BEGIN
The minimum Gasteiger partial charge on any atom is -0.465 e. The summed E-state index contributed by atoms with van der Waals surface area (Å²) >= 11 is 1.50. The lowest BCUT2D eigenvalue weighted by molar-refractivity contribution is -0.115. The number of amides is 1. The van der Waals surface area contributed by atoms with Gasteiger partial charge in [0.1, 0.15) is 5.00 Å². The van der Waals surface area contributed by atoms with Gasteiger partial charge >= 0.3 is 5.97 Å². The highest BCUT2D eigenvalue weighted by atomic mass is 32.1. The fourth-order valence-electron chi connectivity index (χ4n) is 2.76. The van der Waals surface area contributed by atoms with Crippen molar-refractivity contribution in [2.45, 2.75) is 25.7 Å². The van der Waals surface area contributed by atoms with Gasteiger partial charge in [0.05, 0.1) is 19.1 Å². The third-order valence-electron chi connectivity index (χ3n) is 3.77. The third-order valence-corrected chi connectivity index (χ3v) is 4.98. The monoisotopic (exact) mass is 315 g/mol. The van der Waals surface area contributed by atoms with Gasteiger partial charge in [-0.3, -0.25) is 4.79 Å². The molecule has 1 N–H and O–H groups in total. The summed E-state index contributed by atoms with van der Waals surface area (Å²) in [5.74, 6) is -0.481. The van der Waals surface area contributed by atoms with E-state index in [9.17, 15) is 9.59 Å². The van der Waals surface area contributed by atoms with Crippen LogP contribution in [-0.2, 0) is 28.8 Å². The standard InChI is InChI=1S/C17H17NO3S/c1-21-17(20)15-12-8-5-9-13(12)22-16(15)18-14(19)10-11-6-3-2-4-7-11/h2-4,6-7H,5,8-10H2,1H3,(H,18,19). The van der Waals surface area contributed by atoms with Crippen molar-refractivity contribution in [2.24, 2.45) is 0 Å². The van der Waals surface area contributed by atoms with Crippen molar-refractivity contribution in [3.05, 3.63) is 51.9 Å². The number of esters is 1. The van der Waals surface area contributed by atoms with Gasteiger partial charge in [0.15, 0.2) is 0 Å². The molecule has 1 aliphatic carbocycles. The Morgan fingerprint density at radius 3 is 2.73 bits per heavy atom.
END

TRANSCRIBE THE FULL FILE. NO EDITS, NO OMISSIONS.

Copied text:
The minimum Gasteiger partial charge on any atom is -0.465 e. The summed E-state index contributed by atoms with van der Waals surface area (Å²) >= 11 is 1.50. The lowest BCUT2D eigenvalue weighted by molar-refractivity contribution is -0.115. The number of amides is 1. The van der Waals surface area contributed by atoms with Gasteiger partial charge in [0.1, 0.15) is 5.00 Å². The van der Waals surface area contributed by atoms with Gasteiger partial charge >= 0.3 is 5.97 Å². The highest BCUT2D eigenvalue weighted by atomic mass is 32.1. The fourth-order valence-electron chi connectivity index (χ4n) is 2.76. The van der Waals surface area contributed by atoms with Crippen molar-refractivity contribution in [2.45, 2.75) is 25.7 Å². The van der Waals surface area contributed by atoms with Gasteiger partial charge in [0.05, 0.1) is 19.1 Å². The third-order valence-electron chi connectivity index (χ3n) is 3.77. The third-order valence-corrected chi connectivity index (χ3v) is 4.98. The monoisotopic (exact) mass is 315 g/mol. The van der Waals surface area contributed by atoms with Gasteiger partial charge in [-0.3, -0.25) is 4.79 Å². The molecule has 1 N–H and O–H groups in total. The summed E-state index contributed by atoms with van der Waals surface area (Å²) in [5.74, 6) is -0.481. The van der Waals surface area contributed by atoms with E-state index in [9.17, 15) is 9.59 Å². The van der Waals surface area contributed by atoms with Crippen LogP contribution in [-0.2, 0) is 28.8 Å². The standard InChI is InChI=1S/C17H17NO3S/c1-21-17(20)15-12-8-5-9-13(12)22-16(15)18-14(19)10-11-6-3-2-4-7-11/h2-4,6-7H,5,8-10H2,1H3,(H,18,19). The van der Waals surface area contributed by atoms with Crippen molar-refractivity contribution in [2.24, 2.45) is 0 Å². The van der Waals surface area contributed by atoms with Crippen molar-refractivity contribution in [3.05, 3.63) is 51.9 Å². The number of esters is 1. The van der Waals surface area contributed by atoms with Gasteiger partial charge in [0.15, 0.2) is 0 Å². The molecule has 1 aliphatic carbocycles. The Morgan fingerprint density at radius 3 is 2.73 bits per heavy atom.